Moving to a new duty station can be a really fun and exciting time for many families. Military moves overseas are challenging, difficult and stressful, even if you are truly excited about your new duty station.
We just PCS’d to Okinawa, Japan and it was a whirlwind to say the least. Preparing emotionally in the months leading up to our move was an understatement to say the least.
There is so much we overlooked and wish we would’ve done differently looking back. The good news is we made it in one piece.
The other good news is I am going to share our mistakes with you so you can avoid them if you are preparing for future military moves overseas.
1. Store your vehicles if you cannot bring them.
If you maintain your vehicles well and they are paid off, I would recommend storing your vehicles, even though you need to pay storage insurance while overseas. Moving overseas kind of puts you in an awkward predicament when it comes to selling a vehicle.
Typically, you need your vehicle up until very close to your move date, which is a less than ideal situation when it comes to negotiating a good sales price. Time isn’t on your side and you are more likely to sell your vehicle for less than it is truly worth. I vote for storing your vehicles.
2. Evaluate how much you REALLY need to bring.
One of the things that we really overlooked was what we should and shouldn’t bring. The fact that the government would issue us furniture during our tour in Japan slipped our mind. I don’t think we would’ve brought nearly as much stuff had we remembered that.
Even items like beds and mattresses, the government provided us with what look like a brand new bedroom set to use until our own items arrived. When we saw that it made us wonder why we shipped our own stuff halfway around the world.
3. DO use non-temporary storage.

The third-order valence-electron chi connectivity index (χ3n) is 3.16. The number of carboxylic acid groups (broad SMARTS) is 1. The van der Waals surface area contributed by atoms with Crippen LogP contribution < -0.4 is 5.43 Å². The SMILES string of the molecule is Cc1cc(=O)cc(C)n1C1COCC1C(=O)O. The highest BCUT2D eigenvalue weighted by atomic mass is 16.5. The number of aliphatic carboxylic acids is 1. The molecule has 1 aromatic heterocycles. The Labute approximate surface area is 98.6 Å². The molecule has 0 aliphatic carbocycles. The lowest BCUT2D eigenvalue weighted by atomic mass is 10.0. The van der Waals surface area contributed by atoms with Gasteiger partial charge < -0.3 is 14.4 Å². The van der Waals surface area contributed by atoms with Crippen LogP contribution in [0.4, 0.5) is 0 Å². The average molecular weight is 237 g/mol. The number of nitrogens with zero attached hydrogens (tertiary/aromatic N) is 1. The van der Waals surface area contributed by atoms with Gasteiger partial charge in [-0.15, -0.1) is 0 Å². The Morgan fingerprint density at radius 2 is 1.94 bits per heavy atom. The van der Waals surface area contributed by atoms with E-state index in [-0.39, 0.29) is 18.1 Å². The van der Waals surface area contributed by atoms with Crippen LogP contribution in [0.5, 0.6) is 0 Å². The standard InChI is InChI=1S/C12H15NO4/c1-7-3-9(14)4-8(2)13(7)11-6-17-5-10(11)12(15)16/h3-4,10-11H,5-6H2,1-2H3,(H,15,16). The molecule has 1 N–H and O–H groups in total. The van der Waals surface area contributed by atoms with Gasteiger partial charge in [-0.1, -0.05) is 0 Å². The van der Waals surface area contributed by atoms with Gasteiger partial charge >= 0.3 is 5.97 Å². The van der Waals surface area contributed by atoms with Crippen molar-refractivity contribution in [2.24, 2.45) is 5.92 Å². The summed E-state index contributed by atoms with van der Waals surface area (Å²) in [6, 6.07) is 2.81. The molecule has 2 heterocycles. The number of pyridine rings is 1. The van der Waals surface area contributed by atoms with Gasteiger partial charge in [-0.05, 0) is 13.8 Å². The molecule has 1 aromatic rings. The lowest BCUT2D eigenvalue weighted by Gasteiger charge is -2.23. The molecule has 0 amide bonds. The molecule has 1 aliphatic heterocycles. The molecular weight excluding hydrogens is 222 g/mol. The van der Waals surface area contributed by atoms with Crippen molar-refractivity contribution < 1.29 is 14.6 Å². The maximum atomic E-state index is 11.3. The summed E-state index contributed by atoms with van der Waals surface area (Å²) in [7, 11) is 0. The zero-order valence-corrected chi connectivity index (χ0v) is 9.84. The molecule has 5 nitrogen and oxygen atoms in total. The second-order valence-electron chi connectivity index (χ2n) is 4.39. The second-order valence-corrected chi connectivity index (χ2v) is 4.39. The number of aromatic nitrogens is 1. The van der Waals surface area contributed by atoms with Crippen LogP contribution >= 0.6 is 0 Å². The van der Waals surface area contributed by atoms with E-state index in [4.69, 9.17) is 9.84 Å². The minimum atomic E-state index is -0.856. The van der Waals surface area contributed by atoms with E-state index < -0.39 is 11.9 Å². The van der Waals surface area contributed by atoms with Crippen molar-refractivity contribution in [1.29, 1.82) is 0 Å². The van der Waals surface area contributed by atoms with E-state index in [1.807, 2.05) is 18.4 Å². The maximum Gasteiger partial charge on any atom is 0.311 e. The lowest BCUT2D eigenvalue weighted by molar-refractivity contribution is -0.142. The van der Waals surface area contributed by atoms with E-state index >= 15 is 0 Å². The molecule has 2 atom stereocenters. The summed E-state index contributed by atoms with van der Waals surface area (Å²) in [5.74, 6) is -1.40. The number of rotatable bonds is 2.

When moving overseas the government will usually move items you don’t want to take overseas to non-temporary storage and keep it there until you return to the states. They move it and store it at no cost to you. We opted to use our enclosed trailer and drove it back to the Midwest to store at my in-laws house.
Government storage is not climate controlled, and we were concerned the hot and humid summer would have a negative impact on our furniture. At any rate, moving our stuff back to my in-laws was a lot of additional work on our part, and we have to move it to our new home once we return to the states.
I’m not sure that it is worth the additional work. Non-temporary storage seems like a much simpler, practical plan.
4. Read the informational stuff.
Being stressed about the move, it seemed our brains turned to mush. To add to the mush, we also did read our Welcome aboard Package and other information as closely as we should have. We definitely looked at it, but I would say re-reading it several times is well worth it.
5. Don’t bring your garage shelves.
Seriously. Who does that anyway besides us? Probably no one. I think that’s just the truest sign that we were so stressed our brains turned to mush. I put this here, hoping to get a few laughs. Cause really, I’m pretty sure we were probably the only ones who were absent minded enough to bring our garage shelves.
6. Set aside a good amount of money.